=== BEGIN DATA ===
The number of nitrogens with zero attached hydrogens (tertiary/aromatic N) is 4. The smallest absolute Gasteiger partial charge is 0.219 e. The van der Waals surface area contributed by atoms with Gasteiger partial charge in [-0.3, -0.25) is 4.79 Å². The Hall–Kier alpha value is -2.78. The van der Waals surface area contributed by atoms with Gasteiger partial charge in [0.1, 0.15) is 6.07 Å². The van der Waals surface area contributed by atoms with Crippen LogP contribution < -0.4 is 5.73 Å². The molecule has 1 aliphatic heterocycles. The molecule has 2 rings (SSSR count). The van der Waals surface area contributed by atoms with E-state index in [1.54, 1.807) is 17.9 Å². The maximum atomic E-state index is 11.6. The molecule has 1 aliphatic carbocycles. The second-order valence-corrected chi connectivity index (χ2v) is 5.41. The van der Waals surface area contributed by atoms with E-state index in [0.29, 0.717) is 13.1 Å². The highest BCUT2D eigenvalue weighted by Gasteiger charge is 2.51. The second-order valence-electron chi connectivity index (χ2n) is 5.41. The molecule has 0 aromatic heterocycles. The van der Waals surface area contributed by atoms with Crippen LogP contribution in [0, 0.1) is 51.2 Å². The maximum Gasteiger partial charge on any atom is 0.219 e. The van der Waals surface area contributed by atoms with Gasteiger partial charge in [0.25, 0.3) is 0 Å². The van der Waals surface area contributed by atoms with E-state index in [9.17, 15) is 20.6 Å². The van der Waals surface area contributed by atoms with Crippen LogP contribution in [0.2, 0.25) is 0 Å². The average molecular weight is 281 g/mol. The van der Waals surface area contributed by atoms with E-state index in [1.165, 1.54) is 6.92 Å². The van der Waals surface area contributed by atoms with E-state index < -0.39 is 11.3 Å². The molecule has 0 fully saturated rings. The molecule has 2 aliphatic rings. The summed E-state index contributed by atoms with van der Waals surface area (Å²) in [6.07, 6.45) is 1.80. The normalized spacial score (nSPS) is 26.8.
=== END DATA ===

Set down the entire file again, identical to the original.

The number of nitrogens with zero attached hydrogens (tertiary/aromatic N) is 4. The smallest absolute Gasteiger partial charge is 0.219 e. The van der Waals surface area contributed by atoms with Gasteiger partial charge in [-0.3, -0.25) is 4.79 Å². The Hall–Kier alpha value is -2.78. The van der Waals surface area contributed by atoms with Gasteiger partial charge in [0.1, 0.15) is 6.07 Å². The van der Waals surface area contributed by atoms with Crippen LogP contribution < -0.4 is 5.73 Å². The molecule has 1 aliphatic heterocycles. The molecule has 2 rings (SSSR count). The van der Waals surface area contributed by atoms with E-state index in [1.54, 1.807) is 17.9 Å². The maximum atomic E-state index is 11.6. The molecule has 1 aliphatic carbocycles. The second-order valence-corrected chi connectivity index (χ2v) is 5.41. The van der Waals surface area contributed by atoms with E-state index in [0.29, 0.717) is 13.1 Å². The highest BCUT2D eigenvalue weighted by Gasteiger charge is 2.51. The second-order valence-electron chi connectivity index (χ2n) is 5.41. The molecule has 0 aromatic heterocycles. The van der Waals surface area contributed by atoms with Crippen LogP contribution in [0, 0.1) is 51.2 Å². The maximum Gasteiger partial charge on any atom is 0.219 e. The van der Waals surface area contributed by atoms with Gasteiger partial charge in [0.25, 0.3) is 0 Å². The van der Waals surface area contributed by atoms with E-state index in [9.17, 15) is 20.6 Å². The van der Waals surface area contributed by atoms with Crippen LogP contribution in [0.2, 0.25) is 0 Å². The average molecular weight is 281 g/mol. The van der Waals surface area contributed by atoms with E-state index in [1.165, 1.54) is 6.92 Å². The van der Waals surface area contributed by atoms with E-state index < -0.39 is 11.3 Å². The molecule has 0 fully saturated rings. The molecule has 2 aliphatic rings. The summed E-state index contributed by atoms with van der Waals surface area (Å²) in [6.07, 6.45) is 1.80. The normalized spacial score (nSPS) is 26.8.